avoid-traveller-burnout

Yoyu: how to avoid traveller burnout

On the road, I’ll be writing posts for Atlas & Boots, filing travel features for Asian Bride magazine, and doing the odd commission to keep our travel funds topped up. As such, I’ll be lugging around a laptop throughout the course of the trip. This is largely fine because it means we can stock up on films and TV programmes for quiet nights in and we’ll also have a way to keep in touch with family and friends. Of course, with this convenience comes the danger that being glued to a screen at home will become being glued to a screen on the road. Like many of my peers, I spend a scary amount of time in front of a screen, be it a desktop at work, a laptop at home or a smartphone in between – and I want to avoid that on the road. This fear reminded me of a concept I learnt from the founder of Gotomedia, Kelly Goto: the concept of Yoyu.

Yoyu is of Japanese origin and while it has no equivalent in the English language it roughly translates as ‘the space between things’. Kelly, who frequently rushes from one meeting to another – sometimes on different continents – was once told by her mother that she didn’t have enough Yoyu; she didn’t leave enough space between things. It’s something that really resonated with me. So, to remind myself and other travellers to be mindful of screen time versus real time, I put together a 5-point plan for maintaining Yoyu on the road to help avoid traveller burnout.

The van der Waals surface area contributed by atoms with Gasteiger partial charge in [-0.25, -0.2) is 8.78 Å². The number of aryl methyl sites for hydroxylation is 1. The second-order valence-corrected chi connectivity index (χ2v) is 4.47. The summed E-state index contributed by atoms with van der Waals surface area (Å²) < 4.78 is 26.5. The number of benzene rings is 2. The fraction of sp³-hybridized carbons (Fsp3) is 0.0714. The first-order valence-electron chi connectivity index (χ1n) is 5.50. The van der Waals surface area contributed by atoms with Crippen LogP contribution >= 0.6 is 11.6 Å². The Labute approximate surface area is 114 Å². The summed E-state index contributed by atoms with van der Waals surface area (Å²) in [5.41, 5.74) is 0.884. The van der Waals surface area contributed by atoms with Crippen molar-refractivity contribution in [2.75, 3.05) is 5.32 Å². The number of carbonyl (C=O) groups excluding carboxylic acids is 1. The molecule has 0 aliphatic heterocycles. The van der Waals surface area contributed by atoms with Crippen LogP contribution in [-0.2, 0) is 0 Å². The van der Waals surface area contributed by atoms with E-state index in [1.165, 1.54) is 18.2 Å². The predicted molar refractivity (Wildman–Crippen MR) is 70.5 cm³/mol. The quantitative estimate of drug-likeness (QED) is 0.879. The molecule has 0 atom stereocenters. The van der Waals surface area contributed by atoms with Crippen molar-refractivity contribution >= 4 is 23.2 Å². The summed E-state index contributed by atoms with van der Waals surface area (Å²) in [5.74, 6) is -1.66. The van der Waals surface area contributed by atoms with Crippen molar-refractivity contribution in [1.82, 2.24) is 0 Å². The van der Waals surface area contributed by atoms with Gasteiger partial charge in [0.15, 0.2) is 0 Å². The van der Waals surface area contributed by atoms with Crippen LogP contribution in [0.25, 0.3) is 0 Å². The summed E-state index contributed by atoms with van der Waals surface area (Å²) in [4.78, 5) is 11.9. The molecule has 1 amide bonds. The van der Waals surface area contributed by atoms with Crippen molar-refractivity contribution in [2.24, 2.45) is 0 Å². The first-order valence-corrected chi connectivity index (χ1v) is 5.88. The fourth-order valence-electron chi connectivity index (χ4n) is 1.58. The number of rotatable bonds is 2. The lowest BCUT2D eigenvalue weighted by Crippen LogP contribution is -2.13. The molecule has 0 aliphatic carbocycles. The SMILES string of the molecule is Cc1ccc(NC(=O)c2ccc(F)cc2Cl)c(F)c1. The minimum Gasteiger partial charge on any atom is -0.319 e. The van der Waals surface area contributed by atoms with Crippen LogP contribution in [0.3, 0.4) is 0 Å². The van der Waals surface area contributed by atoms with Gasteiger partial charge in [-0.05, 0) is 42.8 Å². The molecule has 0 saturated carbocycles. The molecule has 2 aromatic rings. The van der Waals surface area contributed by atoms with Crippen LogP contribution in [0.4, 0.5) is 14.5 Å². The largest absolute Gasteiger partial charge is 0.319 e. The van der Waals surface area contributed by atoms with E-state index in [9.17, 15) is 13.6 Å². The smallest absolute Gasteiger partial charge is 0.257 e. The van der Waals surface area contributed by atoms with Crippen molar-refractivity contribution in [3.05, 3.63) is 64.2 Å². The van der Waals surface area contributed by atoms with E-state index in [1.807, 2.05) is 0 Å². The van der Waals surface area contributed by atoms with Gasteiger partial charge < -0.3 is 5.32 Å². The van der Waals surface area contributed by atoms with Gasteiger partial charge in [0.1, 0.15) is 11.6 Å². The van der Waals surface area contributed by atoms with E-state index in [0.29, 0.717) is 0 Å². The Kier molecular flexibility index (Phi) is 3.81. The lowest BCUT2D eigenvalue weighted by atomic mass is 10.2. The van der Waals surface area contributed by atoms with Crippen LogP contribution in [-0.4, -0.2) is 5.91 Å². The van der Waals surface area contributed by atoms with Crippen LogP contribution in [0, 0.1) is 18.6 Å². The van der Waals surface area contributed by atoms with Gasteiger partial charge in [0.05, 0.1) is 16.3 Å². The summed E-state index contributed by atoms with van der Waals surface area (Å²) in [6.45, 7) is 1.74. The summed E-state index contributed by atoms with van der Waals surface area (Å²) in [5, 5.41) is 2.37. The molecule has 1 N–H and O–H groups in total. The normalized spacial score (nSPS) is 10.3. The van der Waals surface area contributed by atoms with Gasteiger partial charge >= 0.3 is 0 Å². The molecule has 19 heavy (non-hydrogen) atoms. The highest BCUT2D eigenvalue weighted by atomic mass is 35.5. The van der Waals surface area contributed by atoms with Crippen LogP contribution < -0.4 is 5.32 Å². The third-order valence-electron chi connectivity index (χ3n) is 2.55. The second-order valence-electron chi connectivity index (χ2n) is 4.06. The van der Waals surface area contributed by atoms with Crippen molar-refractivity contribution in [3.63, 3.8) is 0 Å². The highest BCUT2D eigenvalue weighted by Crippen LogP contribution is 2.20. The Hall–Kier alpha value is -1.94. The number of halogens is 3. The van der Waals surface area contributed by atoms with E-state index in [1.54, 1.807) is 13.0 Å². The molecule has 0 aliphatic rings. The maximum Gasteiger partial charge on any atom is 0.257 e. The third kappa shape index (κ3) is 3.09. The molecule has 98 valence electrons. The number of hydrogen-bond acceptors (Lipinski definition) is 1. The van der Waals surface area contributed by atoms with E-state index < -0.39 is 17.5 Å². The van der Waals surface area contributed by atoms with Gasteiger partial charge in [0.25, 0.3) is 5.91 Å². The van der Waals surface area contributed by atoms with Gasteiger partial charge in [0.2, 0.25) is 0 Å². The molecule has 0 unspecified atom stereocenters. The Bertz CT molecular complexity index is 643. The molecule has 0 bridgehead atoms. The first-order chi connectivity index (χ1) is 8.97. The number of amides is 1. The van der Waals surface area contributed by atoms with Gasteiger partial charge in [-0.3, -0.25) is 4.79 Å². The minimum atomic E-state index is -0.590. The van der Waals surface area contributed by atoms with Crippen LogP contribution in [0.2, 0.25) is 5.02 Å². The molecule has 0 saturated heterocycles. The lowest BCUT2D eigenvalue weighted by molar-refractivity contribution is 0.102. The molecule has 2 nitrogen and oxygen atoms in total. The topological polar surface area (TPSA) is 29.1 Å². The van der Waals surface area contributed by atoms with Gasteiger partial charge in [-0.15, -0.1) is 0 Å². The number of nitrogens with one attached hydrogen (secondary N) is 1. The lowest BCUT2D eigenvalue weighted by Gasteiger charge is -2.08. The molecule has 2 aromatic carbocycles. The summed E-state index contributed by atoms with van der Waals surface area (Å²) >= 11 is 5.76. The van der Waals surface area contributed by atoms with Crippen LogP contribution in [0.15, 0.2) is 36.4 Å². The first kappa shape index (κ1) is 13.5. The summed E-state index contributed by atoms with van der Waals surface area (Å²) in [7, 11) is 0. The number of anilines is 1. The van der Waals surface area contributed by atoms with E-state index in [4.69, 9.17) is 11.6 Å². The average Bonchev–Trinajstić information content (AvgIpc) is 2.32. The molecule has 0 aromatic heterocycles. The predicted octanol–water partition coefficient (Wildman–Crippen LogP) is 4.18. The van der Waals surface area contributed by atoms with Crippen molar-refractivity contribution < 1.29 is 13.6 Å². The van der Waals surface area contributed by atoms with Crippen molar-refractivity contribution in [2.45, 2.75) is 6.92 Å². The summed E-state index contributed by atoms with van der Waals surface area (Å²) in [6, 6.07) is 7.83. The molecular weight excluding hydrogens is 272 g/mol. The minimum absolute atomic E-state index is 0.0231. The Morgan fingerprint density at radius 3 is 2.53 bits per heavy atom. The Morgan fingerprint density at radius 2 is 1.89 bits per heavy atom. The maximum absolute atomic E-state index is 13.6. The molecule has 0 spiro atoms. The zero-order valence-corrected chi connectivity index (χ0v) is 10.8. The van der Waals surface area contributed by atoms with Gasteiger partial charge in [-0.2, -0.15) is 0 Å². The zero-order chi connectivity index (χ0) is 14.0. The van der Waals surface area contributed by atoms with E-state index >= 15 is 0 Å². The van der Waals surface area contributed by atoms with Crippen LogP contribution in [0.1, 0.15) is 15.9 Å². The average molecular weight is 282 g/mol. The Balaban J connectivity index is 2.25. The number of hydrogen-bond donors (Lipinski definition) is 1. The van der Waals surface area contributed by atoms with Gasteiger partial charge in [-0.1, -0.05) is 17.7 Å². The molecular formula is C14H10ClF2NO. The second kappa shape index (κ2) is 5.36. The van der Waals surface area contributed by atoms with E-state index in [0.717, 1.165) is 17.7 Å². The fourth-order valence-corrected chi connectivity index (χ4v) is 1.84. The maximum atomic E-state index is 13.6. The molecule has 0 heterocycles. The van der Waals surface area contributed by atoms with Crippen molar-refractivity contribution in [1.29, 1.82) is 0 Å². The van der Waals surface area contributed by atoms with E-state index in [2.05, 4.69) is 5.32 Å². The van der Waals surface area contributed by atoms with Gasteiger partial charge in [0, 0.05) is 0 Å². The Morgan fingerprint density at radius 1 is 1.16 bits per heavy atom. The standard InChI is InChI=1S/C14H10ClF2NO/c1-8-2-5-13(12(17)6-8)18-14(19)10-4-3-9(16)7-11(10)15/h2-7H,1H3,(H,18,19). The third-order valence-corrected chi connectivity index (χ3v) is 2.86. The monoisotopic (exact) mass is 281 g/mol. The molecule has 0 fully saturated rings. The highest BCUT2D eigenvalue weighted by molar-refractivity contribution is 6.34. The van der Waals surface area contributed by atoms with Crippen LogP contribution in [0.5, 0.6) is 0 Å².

1. Don’t fill up all your waiting time

One hundred and fifty. This number has been floating around for a couple of years ever since Nokia found that the average mobile user checks their phone 150 times a day. Tech guru Tomi Ahonen attempted to validate this finding last year, coming up with a set of not-unfeasible numbers.

Four-minute wait for the train? Out comes the phone.
Long line at lunch? Let’s check Twitter.
Friend late for dinner? Open up Facebook.

Even in our daily lives, so many of us relinquish every spare moment to our phones. We feel a desire to destroy quiet, still moments by scrolling, swiping and typing our way into a haze of activity where everything and therefore nothing is really, very important. On the road, waiting time expands and so this desire intensifies. It’s easy to watch film after film on a long-haul flight and stock our Kindles full of books without really enjoying the downtime. I’m not saying there’s anything noble or enriching about staring at an airplane wing for four hours, or watching 80 miles of grey tarmac on a coach journey, but filling every moment with activity saps the space between things. I’ll be making a conscious effort to put my phone, laptop and Kindle somewhere difficult to reach for at least partway of long journeys so I can enjoy just having some time.

2. Batch any housekeeping